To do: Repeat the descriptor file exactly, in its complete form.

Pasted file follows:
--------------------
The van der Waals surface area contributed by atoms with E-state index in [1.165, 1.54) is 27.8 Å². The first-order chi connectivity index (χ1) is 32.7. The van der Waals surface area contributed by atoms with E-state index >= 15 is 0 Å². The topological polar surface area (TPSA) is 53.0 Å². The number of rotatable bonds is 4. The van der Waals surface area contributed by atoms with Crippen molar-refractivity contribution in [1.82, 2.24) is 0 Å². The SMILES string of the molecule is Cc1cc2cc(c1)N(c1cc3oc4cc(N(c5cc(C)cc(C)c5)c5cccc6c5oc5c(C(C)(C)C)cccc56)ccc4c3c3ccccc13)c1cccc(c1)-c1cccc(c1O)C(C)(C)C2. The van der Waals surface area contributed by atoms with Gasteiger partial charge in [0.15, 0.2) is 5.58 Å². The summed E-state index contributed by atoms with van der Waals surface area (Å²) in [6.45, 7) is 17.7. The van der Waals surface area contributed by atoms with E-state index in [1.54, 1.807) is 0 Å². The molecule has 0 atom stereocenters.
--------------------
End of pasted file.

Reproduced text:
The van der Waals surface area contributed by atoms with E-state index in [1.165, 1.54) is 27.8 Å². The first-order chi connectivity index (χ1) is 32.7. The van der Waals surface area contributed by atoms with E-state index >= 15 is 0 Å². The topological polar surface area (TPSA) is 53.0 Å². The number of rotatable bonds is 4. The van der Waals surface area contributed by atoms with Crippen molar-refractivity contribution in [1.82, 2.24) is 0 Å². The SMILES string of the molecule is Cc1cc2cc(c1)N(c1cc3oc4cc(N(c5cc(C)cc(C)c5)c5cccc6c5oc5c(C(C)(C)C)cccc56)ccc4c3c3ccccc13)c1cccc(c1)-c1cccc(c1O)C(C)(C)C2. The van der Waals surface area contributed by atoms with Gasteiger partial charge in [0.15, 0.2) is 5.58 Å². The summed E-state index contributed by atoms with van der Waals surface area (Å²) in [6.45, 7) is 17.7. The van der Waals surface area contributed by atoms with E-state index in [1.54, 1.807) is 0 Å². The molecule has 0 atom stereocenters.